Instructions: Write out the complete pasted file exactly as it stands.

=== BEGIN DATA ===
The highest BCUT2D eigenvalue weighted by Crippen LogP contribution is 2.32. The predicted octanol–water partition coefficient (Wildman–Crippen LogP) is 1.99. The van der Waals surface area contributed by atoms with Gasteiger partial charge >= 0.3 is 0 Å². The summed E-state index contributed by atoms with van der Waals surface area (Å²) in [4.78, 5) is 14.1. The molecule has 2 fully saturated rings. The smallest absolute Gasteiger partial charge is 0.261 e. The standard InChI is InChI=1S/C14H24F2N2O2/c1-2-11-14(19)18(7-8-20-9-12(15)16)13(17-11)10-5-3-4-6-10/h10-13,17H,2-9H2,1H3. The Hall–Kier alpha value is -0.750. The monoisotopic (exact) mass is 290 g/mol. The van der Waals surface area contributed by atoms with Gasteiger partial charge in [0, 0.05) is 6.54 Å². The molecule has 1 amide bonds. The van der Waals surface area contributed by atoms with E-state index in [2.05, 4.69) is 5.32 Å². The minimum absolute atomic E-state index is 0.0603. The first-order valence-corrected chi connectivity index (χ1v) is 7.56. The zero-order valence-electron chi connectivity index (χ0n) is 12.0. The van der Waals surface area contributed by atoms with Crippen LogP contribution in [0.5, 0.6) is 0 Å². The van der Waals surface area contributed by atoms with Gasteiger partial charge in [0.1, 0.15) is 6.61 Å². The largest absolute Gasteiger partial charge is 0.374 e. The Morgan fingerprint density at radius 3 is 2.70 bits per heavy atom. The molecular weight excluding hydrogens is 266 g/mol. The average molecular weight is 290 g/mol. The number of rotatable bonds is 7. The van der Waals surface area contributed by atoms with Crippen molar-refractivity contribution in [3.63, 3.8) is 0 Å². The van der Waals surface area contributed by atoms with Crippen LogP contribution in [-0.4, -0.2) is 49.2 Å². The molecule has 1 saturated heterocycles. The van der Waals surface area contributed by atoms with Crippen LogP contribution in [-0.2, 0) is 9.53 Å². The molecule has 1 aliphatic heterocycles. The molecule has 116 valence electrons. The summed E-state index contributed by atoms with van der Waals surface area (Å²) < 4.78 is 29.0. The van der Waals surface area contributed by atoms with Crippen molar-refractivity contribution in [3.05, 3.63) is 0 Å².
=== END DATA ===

The highest BCUT2D eigenvalue weighted by Crippen LogP contribution is 2.32. The predicted octanol–water partition coefficient (Wildman–Crippen LogP) is 1.99. The van der Waals surface area contributed by atoms with Gasteiger partial charge >= 0.3 is 0 Å². The summed E-state index contributed by atoms with van der Waals surface area (Å²) in [4.78, 5) is 14.1. The molecule has 2 fully saturated rings. The smallest absolute Gasteiger partial charge is 0.261 e. The standard InChI is InChI=1S/C14H24F2N2O2/c1-2-11-14(19)18(7-8-20-9-12(15)16)13(17-11)10-5-3-4-6-10/h10-13,17H,2-9H2,1H3. The Hall–Kier alpha value is -0.750. The monoisotopic (exact) mass is 290 g/mol. The van der Waals surface area contributed by atoms with Gasteiger partial charge in [0, 0.05) is 6.54 Å². The molecule has 1 amide bonds. The van der Waals surface area contributed by atoms with E-state index in [2.05, 4.69) is 5.32 Å². The minimum absolute atomic E-state index is 0.0603. The first-order valence-corrected chi connectivity index (χ1v) is 7.56. The zero-order valence-electron chi connectivity index (χ0n) is 12.0. The van der Waals surface area contributed by atoms with Crippen LogP contribution in [0.5, 0.6) is 0 Å². The van der Waals surface area contributed by atoms with Gasteiger partial charge in [0.1, 0.15) is 6.61 Å². The largest absolute Gasteiger partial charge is 0.374 e. The Morgan fingerprint density at radius 3 is 2.70 bits per heavy atom. The molecular weight excluding hydrogens is 266 g/mol. The average molecular weight is 290 g/mol. The number of rotatable bonds is 7. The van der Waals surface area contributed by atoms with Crippen molar-refractivity contribution in [3.63, 3.8) is 0 Å². The van der Waals surface area contributed by atoms with Crippen LogP contribution in [-0.4, -0.2) is 49.2 Å². The molecule has 1 saturated heterocycles. The van der Waals surface area contributed by atoms with Crippen LogP contribution in [-0.2, 0) is 9.53 Å². The molecule has 1 aliphatic heterocycles. The molecule has 116 valence electrons. The summed E-state index contributed by atoms with van der Waals surface area (Å²) < 4.78 is 29.0. The van der Waals surface area contributed by atoms with Crippen molar-refractivity contribution in [3.05, 3.63) is 0 Å².